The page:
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 Post subject: Re: Hoop bail timing.
PostPosted: Wed Aug 30, 2017 12:12 pm • #  
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Another nice find! :clap

I didn't know you had to pay a yearly fee after the first 4 years in those days. Is there nothing they won't tax?


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 Post subject: Re: Hoop bail timing.
PostPosted: Tue Sep 26, 2017 6:04 am • #  
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John Fishkat and I have carried out some research on the Hardy patents.
We are reliably informed by ipo.gov.uk that after 1919 UK patents ran for 16 years and also that the term started from the date of application. I haven't been able to confirm the length of extension that Hardy obtained ; but if it was for 7 years then the patent would have run in total for 23 years from 22nd. Sept. 1931. This patent would only have applied to the UK and was no. GB380939.
From memory, this patent referred to alternative ways of closing the bail including a spring; but I may be wrong on that.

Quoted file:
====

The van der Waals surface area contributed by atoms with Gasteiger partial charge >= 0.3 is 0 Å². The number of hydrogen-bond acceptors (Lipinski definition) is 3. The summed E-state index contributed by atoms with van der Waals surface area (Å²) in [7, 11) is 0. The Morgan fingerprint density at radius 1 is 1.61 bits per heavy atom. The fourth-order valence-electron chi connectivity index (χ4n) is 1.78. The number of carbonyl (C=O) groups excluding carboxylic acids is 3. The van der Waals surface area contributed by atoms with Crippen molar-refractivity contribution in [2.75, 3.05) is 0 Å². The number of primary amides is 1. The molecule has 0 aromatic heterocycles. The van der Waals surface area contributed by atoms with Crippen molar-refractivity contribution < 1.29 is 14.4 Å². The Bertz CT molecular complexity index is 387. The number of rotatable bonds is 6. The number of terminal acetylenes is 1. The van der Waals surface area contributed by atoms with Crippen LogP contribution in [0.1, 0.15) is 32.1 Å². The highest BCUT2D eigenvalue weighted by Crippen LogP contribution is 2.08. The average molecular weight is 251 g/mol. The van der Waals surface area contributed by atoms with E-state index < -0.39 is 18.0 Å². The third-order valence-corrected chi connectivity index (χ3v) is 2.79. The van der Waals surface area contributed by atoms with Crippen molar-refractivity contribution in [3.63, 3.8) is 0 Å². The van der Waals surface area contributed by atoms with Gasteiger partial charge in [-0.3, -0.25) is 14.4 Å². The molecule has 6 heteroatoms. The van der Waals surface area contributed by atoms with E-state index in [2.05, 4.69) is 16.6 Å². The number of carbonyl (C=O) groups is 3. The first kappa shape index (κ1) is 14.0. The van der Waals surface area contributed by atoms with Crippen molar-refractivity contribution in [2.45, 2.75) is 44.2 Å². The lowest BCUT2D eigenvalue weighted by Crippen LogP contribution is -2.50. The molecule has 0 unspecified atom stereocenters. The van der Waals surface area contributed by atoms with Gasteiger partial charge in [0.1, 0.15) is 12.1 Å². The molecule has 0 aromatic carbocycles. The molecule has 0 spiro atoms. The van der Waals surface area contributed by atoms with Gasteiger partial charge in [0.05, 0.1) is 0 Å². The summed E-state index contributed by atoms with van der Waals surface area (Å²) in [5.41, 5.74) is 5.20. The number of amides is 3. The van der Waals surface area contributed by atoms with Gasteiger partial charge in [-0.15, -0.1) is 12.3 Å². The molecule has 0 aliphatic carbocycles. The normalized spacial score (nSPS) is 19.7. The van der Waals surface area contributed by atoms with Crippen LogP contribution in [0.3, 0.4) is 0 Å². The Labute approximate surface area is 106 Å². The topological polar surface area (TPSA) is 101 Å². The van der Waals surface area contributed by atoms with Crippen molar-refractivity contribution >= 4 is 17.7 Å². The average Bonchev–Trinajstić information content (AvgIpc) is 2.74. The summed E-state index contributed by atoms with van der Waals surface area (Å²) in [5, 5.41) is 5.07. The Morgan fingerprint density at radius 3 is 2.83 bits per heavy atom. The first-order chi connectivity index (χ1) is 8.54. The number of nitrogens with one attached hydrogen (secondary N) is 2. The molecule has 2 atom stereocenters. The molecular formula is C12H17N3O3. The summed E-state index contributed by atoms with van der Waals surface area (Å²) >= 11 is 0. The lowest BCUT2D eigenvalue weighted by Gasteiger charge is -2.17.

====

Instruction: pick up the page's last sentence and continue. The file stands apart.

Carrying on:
Strictly speaking the Patent was not granted in gratitude for Hardy's war work, but rather in recognition of the effect of the War. It was possible to obtain extensions to Patents before the War, although post-war legislation made it much easier.
Hardy also obtained a patent in France no. FR804230 which included the hoop-bail. This was applied for on 27th. Feb. 1936. I haven't been able to confirm 100% the length of this patent, but it seems 15 years is likely i.e. until 1951. Again, this patent would only have applied to France.
We can now perhaps see why the hoop-bail was released earlier in France and the US (and elsewhere?) than in the UK. The French patent probably ran until 1951 : the UK one until 1954.
The UK patent was at one time endorsed "Licence of Right". This meant that a third party could obtain a licence to use the design at reasonable cost and that the patent holder benefitted from reduced renewal fees. This endorsement was removed in August 1952 which appears significant to me.
Bernard Caminade suggested that the Hardy patent ran from 1932 to 1952. It is possible that he has confused the 2 patents and assumed that the UK patent ran for 20 years from 1932 and also applied beyond the UK. I am in touch with Bernard on this subject.